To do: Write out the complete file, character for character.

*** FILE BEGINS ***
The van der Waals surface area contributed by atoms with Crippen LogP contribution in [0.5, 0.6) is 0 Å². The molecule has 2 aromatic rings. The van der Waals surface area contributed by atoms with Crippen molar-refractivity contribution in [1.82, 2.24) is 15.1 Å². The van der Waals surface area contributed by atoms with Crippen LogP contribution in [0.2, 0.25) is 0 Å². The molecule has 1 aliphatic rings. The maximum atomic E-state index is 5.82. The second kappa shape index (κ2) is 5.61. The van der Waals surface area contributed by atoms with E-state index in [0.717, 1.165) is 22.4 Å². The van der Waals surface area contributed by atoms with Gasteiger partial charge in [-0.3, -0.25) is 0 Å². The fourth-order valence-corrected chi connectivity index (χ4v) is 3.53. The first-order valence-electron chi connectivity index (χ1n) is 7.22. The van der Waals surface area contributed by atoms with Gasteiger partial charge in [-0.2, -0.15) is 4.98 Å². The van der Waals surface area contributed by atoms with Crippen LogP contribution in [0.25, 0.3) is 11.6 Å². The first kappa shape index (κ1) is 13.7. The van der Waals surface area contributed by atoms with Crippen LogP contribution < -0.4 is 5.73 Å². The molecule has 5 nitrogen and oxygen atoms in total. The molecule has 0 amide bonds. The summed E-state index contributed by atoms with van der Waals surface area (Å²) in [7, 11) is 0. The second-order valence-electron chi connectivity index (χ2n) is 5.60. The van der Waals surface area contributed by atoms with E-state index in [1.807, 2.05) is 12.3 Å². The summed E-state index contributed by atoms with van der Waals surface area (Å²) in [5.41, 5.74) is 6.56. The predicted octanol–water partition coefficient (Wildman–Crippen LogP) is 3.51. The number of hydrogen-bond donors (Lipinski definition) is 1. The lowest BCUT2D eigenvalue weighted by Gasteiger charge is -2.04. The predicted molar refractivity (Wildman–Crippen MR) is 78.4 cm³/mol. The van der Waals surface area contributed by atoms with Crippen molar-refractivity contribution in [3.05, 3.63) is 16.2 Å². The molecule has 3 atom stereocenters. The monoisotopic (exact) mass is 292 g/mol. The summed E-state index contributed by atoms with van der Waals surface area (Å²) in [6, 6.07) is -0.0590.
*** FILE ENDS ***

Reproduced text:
The van der Waals surface area contributed by atoms with Crippen LogP contribution in [0.5, 0.6) is 0 Å². The molecule has 2 aromatic rings. The van der Waals surface area contributed by atoms with Crippen molar-refractivity contribution in [1.82, 2.24) is 15.1 Å². The van der Waals surface area contributed by atoms with Crippen LogP contribution in [0.2, 0.25) is 0 Å². The molecule has 1 aliphatic rings. The maximum atomic E-state index is 5.82. The second kappa shape index (κ2) is 5.61. The van der Waals surface area contributed by atoms with E-state index in [0.717, 1.165) is 22.4 Å². The van der Waals surface area contributed by atoms with Gasteiger partial charge in [-0.3, -0.25) is 0 Å². The fourth-order valence-corrected chi connectivity index (χ4v) is 3.53. The first-order valence-electron chi connectivity index (χ1n) is 7.22. The van der Waals surface area contributed by atoms with Gasteiger partial charge in [-0.2, -0.15) is 4.98 Å². The van der Waals surface area contributed by atoms with Crippen LogP contribution in [0.25, 0.3) is 11.6 Å². The first kappa shape index (κ1) is 13.7. The van der Waals surface area contributed by atoms with Crippen LogP contribution < -0.4 is 5.73 Å². The molecule has 5 nitrogen and oxygen atoms in total. The molecule has 0 amide bonds. The summed E-state index contributed by atoms with van der Waals surface area (Å²) in [7, 11) is 0. The second-order valence-electron chi connectivity index (χ2n) is 5.60. The van der Waals surface area contributed by atoms with E-state index in [1.807, 2.05) is 12.3 Å². The summed E-state index contributed by atoms with van der Waals surface area (Å²) in [5.41, 5.74) is 6.56. The predicted octanol–water partition coefficient (Wildman–Crippen LogP) is 3.51. The number of hydrogen-bond donors (Lipinski definition) is 1. The lowest BCUT2D eigenvalue weighted by Gasteiger charge is -2.04. The predicted molar refractivity (Wildman–Crippen MR) is 78.4 cm³/mol. The van der Waals surface area contributed by atoms with Crippen molar-refractivity contribution in [3.05, 3.63) is 16.2 Å². The molecule has 3 atom stereocenters. The monoisotopic (exact) mass is 292 g/mol. The summed E-state index contributed by atoms with van der Waals surface area (Å²) in [6, 6.07) is -0.0590.